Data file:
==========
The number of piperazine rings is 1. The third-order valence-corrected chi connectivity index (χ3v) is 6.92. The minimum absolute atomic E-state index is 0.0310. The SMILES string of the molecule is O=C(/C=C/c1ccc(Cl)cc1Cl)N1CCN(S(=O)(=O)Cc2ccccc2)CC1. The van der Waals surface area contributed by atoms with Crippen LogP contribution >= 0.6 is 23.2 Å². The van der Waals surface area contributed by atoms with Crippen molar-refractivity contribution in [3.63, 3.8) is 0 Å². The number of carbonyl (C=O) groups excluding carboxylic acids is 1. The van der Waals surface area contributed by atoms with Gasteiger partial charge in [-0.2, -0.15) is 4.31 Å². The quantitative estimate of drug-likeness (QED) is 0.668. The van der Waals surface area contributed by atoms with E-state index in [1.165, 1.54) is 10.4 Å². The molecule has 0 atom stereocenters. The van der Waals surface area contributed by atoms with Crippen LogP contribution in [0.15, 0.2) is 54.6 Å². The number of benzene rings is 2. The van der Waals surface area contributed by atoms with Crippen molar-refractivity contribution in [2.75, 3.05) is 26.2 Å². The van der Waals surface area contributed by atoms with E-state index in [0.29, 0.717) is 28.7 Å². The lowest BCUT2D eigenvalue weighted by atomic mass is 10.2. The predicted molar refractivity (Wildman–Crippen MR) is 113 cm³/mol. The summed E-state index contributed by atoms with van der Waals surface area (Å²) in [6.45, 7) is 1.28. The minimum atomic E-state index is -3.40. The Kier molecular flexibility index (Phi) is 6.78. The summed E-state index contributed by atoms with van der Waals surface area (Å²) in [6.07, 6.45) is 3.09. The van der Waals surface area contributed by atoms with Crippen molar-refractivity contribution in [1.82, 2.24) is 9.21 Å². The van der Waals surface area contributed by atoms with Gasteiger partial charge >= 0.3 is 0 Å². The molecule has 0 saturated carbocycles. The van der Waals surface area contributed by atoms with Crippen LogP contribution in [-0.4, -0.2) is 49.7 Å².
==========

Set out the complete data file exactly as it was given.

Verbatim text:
The number of piperazine rings is 1. The third-order valence-corrected chi connectivity index (χ3v) is 6.92. The minimum absolute atomic E-state index is 0.0310. The SMILES string of the molecule is O=C(/C=C/c1ccc(Cl)cc1Cl)N1CCN(S(=O)(=O)Cc2ccccc2)CC1. The van der Waals surface area contributed by atoms with Crippen LogP contribution >= 0.6 is 23.2 Å². The van der Waals surface area contributed by atoms with Crippen molar-refractivity contribution in [3.63, 3.8) is 0 Å². The number of carbonyl (C=O) groups excluding carboxylic acids is 1. The van der Waals surface area contributed by atoms with Gasteiger partial charge in [-0.2, -0.15) is 4.31 Å². The quantitative estimate of drug-likeness (QED) is 0.668. The van der Waals surface area contributed by atoms with E-state index in [1.165, 1.54) is 10.4 Å². The molecule has 0 atom stereocenters. The van der Waals surface area contributed by atoms with Crippen LogP contribution in [0.15, 0.2) is 54.6 Å². The number of benzene rings is 2. The van der Waals surface area contributed by atoms with Crippen molar-refractivity contribution in [2.75, 3.05) is 26.2 Å². The van der Waals surface area contributed by atoms with E-state index in [0.29, 0.717) is 28.7 Å². The lowest BCUT2D eigenvalue weighted by atomic mass is 10.2. The predicted molar refractivity (Wildman–Crippen MR) is 113 cm³/mol. The summed E-state index contributed by atoms with van der Waals surface area (Å²) in [6.45, 7) is 1.28. The minimum atomic E-state index is -3.40. The Kier molecular flexibility index (Phi) is 6.78. The summed E-state index contributed by atoms with van der Waals surface area (Å²) in [6.07, 6.45) is 3.09. The van der Waals surface area contributed by atoms with Crippen molar-refractivity contribution in [1.82, 2.24) is 9.21 Å². The van der Waals surface area contributed by atoms with Gasteiger partial charge >= 0.3 is 0 Å². The molecule has 0 saturated carbocycles. The van der Waals surface area contributed by atoms with Crippen LogP contribution in [-0.4, -0.2) is 49.7 Å².